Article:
As reported in the Economic Times, one of the major financial institutions announced that their short-term loans and large deposits amounting over Rs. 1 Lakh are to be linked to repo rate. Consequently, a high amount of loans and deposits made below Rs. 1 Lakh will continue to be MCLR based so that individuals and retailers stay protected from abrupt market fluctuations.
What is the repo rate?
Just like individuals, financial institutions and NBFCs may experience a shortfall of finances and seek loans. In this case, they seek funds from the central bank, i.e. Reserve Bank of India.
Repo rate refers to the rate at which these commercial financial institutions borrow finances from the RBI.
What is MCLR?
The Marginal Cost of Funds based Lending Rate (MCLR full form) is the minimum rate that a financial institution must charge while lending finances to individuals or business units. This rate is decided to bring transparency in the financial system apart from maintaining a proper balance of finance between lending institutions and borrowers.
Presence of MCLR rate ensures that loans are offered to every individual in somewhat the same interest rate apart from certain exceptions without incurring any monetary loss to lenders.
Absence of MCLR in early times created scenarios where specific privileged customers used to avail loans in base rate while some had to pay high interest rates. This imbalance, along with losses to commercial financial companies, were eliminated with the introduction of MCLR.
How MCLR affects loans?
Long-term floating loans like home loan is directly linked to MCLR meaning that they have impact over the loan in case there is a change in the repo rate. So, at times when RBI decides to increase its repo rate, there will be an increase in MCLR rate as well in accordance with it.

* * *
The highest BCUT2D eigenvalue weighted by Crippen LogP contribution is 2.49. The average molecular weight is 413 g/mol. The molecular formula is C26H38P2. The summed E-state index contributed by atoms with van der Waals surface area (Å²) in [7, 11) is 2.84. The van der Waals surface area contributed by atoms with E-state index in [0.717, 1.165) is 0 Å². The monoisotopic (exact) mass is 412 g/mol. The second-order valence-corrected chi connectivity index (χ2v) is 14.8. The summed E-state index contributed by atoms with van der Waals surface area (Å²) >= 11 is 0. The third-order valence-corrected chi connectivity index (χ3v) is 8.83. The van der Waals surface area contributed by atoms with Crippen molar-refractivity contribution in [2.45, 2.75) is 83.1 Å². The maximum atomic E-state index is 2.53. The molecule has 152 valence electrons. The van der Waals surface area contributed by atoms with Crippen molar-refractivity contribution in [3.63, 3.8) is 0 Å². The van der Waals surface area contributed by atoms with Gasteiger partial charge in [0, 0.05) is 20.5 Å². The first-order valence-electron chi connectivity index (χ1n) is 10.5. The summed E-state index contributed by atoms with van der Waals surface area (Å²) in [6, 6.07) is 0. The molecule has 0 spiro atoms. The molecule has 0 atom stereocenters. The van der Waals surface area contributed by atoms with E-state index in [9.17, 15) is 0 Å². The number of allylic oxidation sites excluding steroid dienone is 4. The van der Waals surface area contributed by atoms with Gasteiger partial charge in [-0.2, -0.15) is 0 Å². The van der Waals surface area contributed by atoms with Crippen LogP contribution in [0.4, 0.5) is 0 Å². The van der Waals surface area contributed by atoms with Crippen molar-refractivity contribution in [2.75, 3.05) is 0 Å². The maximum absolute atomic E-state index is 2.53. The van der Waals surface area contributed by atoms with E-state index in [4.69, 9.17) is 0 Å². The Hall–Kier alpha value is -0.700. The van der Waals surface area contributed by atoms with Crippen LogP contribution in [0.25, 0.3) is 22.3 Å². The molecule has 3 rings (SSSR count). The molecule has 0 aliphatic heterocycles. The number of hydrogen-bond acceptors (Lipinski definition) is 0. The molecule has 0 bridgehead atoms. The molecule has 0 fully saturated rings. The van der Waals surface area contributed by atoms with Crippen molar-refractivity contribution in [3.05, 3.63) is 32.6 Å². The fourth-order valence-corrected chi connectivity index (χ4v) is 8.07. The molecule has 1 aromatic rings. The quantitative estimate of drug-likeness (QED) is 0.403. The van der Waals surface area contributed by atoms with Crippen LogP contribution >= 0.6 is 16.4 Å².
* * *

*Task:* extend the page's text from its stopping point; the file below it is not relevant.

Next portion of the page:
As a result, the interest levied on loans are going to be affected as well. However, it is to note that the effect of MCLR on loans is valid only for floating rates of interest and not for a fixed interest rate.
Consequently, it is important that you know everything about MCLR based home loans before you plan to apply for one. Further, look at the below-mentioned effects of MCLR –
- For existing loan borrowers
The impact of changes in MCLR for existing loan borrowers seems to be nominal for the time being; the change isn’t reflected until the tenor of this rate is reached. Meaning, there is no change in the interest rate unless you have completed the 6-month or 1-year MCLR tenor.
The new rate will be in effect only when this tenor is reset. So, individuals immediately can’t avail the benefits or losses caused by fluctuation in MCLR. Also, individuals facing difficulty in paying EMIs for their housing loan and planning for home loan balance transfer must know the MCLR first before application.
- For new loan borrowers
New borrowers are likely to be benefitted in case there is a change in the MCLR. Individuals may avail loans with lowered rate of interests.
Subsequently, it becomes essential to study over MCLR and its effects on Loans so that one can determine a best-case scenario for them. Some financial institutions even offer loans on MCLR without the spread making it much more affordable for individuals.
It should be noted here that NBFCs do not provide floating rate home loans based on the MCLR. Hence, loans offered by them may be comparatively affordable.
Since MCLR brings a transparent financial system in the forefront to process loan applications and small deposits, the commercial lenders are continuing offering finances that are based on this rate. The rate hence is in the best interest of the borrower as well as the lender.
The Reserve Bank of India has implemented the MCLR so that no partial monetary benefits can be acquired either by financial institutions or any borrower.